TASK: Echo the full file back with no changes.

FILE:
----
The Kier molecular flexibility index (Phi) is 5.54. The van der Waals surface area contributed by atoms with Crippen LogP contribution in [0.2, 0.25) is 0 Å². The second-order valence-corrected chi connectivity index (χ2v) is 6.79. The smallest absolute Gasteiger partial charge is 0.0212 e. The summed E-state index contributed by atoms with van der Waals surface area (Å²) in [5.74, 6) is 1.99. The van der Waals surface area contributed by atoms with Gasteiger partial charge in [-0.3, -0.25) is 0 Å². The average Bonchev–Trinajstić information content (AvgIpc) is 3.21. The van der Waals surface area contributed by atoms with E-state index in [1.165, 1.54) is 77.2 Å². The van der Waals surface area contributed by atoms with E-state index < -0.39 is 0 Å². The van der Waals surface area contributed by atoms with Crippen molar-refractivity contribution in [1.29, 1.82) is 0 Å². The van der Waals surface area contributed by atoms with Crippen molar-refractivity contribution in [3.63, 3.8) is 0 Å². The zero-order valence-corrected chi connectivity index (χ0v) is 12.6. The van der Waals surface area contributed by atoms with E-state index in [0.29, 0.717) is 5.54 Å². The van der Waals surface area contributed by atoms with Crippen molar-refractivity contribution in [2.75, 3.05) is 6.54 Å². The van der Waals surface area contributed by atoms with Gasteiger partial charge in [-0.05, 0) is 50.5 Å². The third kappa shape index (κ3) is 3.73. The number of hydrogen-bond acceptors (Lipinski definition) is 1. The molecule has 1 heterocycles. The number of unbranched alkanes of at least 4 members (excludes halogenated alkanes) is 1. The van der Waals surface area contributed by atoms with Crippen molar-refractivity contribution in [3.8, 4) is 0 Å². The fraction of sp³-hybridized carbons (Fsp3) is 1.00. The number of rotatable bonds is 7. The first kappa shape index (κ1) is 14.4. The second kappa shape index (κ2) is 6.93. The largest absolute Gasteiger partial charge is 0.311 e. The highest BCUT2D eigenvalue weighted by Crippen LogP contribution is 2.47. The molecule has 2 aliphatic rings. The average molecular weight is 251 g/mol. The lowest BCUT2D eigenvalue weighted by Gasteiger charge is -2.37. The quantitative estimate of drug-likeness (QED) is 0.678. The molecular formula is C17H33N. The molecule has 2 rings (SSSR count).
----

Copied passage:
The Kier molecular flexibility index (Phi) is 5.54. The van der Waals surface area contributed by atoms with Crippen LogP contribution in [0.2, 0.25) is 0 Å². The second-order valence-corrected chi connectivity index (χ2v) is 6.79. The smallest absolute Gasteiger partial charge is 0.0212 e. The summed E-state index contributed by atoms with van der Waals surface area (Å²) in [5.74, 6) is 1.99. The van der Waals surface area contributed by atoms with Gasteiger partial charge in [-0.3, -0.25) is 0 Å². The average Bonchev–Trinajstić information content (AvgIpc) is 3.21. The van der Waals surface area contributed by atoms with E-state index in [1.165, 1.54) is 77.2 Å². The van der Waals surface area contributed by atoms with E-state index < -0.39 is 0 Å². The van der Waals surface area contributed by atoms with Crippen molar-refractivity contribution in [1.29, 1.82) is 0 Å². The van der Waals surface area contributed by atoms with Crippen molar-refractivity contribution in [3.63, 3.8) is 0 Å². The zero-order valence-corrected chi connectivity index (χ0v) is 12.6. The van der Waals surface area contributed by atoms with E-state index in [0.29, 0.717) is 5.54 Å². The van der Waals surface area contributed by atoms with Crippen molar-refractivity contribution in [2.75, 3.05) is 6.54 Å². The van der Waals surface area contributed by atoms with Gasteiger partial charge in [-0.05, 0) is 50.5 Å². The third kappa shape index (κ3) is 3.73. The number of hydrogen-bond acceptors (Lipinski definition) is 1. The molecule has 1 heterocycles. The number of unbranched alkanes of at least 4 members (excludes halogenated alkanes) is 1. The van der Waals surface area contributed by atoms with Crippen molar-refractivity contribution in [3.8, 4) is 0 Å². The fraction of sp³-hybridized carbons (Fsp3) is 1.00. The number of rotatable bonds is 7. The first kappa shape index (κ1) is 14.4. The second kappa shape index (κ2) is 6.93. The largest absolute Gasteiger partial charge is 0.311 e. The highest BCUT2D eigenvalue weighted by Crippen LogP contribution is 2.47. The molecule has 2 aliphatic rings. The average molecular weight is 251 g/mol. The lowest BCUT2D eigenvalue weighted by Gasteiger charge is -2.37. The quantitative estimate of drug-likeness (QED) is 0.678. The molecular formula is C17H33N. The molecule has 2 rings (SSSR count).